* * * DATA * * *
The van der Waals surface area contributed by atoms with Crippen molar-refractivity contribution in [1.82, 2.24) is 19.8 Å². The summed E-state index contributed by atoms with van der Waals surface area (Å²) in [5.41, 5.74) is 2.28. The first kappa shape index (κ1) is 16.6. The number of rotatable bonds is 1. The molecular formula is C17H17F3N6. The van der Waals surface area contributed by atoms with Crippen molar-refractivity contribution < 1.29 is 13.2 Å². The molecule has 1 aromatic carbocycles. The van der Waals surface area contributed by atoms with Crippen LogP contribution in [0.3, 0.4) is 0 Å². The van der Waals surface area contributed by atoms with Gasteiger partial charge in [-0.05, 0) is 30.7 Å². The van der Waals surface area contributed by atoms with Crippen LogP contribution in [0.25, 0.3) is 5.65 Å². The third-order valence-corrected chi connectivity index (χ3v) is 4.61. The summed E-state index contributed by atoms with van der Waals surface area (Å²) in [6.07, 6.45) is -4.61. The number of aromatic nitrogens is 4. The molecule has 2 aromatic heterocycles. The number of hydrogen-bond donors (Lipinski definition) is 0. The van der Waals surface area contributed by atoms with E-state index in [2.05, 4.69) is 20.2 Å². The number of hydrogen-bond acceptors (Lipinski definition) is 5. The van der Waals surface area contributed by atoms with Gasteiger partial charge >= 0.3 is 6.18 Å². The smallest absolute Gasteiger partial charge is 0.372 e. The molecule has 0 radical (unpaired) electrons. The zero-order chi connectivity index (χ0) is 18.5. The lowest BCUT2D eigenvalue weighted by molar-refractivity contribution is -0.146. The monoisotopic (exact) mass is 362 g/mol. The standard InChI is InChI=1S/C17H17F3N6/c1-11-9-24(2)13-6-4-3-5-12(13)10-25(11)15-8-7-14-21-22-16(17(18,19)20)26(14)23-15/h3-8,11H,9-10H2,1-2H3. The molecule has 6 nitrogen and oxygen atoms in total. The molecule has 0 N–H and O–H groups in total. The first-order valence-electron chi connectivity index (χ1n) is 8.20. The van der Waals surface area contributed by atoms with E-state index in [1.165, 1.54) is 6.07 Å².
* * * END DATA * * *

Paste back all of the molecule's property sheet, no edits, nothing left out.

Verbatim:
The van der Waals surface area contributed by atoms with Crippen molar-refractivity contribution in [1.82, 2.24) is 19.8 Å². The summed E-state index contributed by atoms with van der Waals surface area (Å²) in [5.41, 5.74) is 2.28. The first kappa shape index (κ1) is 16.6. The number of rotatable bonds is 1. The molecular formula is C17H17F3N6. The van der Waals surface area contributed by atoms with Crippen molar-refractivity contribution < 1.29 is 13.2 Å². The molecule has 1 aromatic carbocycles. The van der Waals surface area contributed by atoms with Crippen LogP contribution in [0.3, 0.4) is 0 Å². The van der Waals surface area contributed by atoms with Gasteiger partial charge in [-0.05, 0) is 30.7 Å². The van der Waals surface area contributed by atoms with Crippen LogP contribution in [0.25, 0.3) is 5.65 Å². The third-order valence-corrected chi connectivity index (χ3v) is 4.61. The summed E-state index contributed by atoms with van der Waals surface area (Å²) in [6.07, 6.45) is -4.61. The number of aromatic nitrogens is 4. The molecule has 2 aromatic heterocycles. The number of hydrogen-bond donors (Lipinski definition) is 0. The van der Waals surface area contributed by atoms with E-state index in [2.05, 4.69) is 20.2 Å². The number of hydrogen-bond acceptors (Lipinski definition) is 5. The van der Waals surface area contributed by atoms with Gasteiger partial charge >= 0.3 is 6.18 Å². The smallest absolute Gasteiger partial charge is 0.372 e. The molecule has 0 radical (unpaired) electrons. The zero-order chi connectivity index (χ0) is 18.5. The lowest BCUT2D eigenvalue weighted by molar-refractivity contribution is -0.146. The monoisotopic (exact) mass is 362 g/mol. The standard InChI is InChI=1S/C17H17F3N6/c1-11-9-24(2)13-6-4-3-5-12(13)10-25(11)15-8-7-14-21-22-16(17(18,19)20)26(14)23-15/h3-8,11H,9-10H2,1-2H3. The molecule has 6 nitrogen and oxygen atoms in total. The molecule has 0 N–H and O–H groups in total. The first-order valence-electron chi connectivity index (χ1n) is 8.20. The van der Waals surface area contributed by atoms with E-state index in [1.165, 1.54) is 6.07 Å².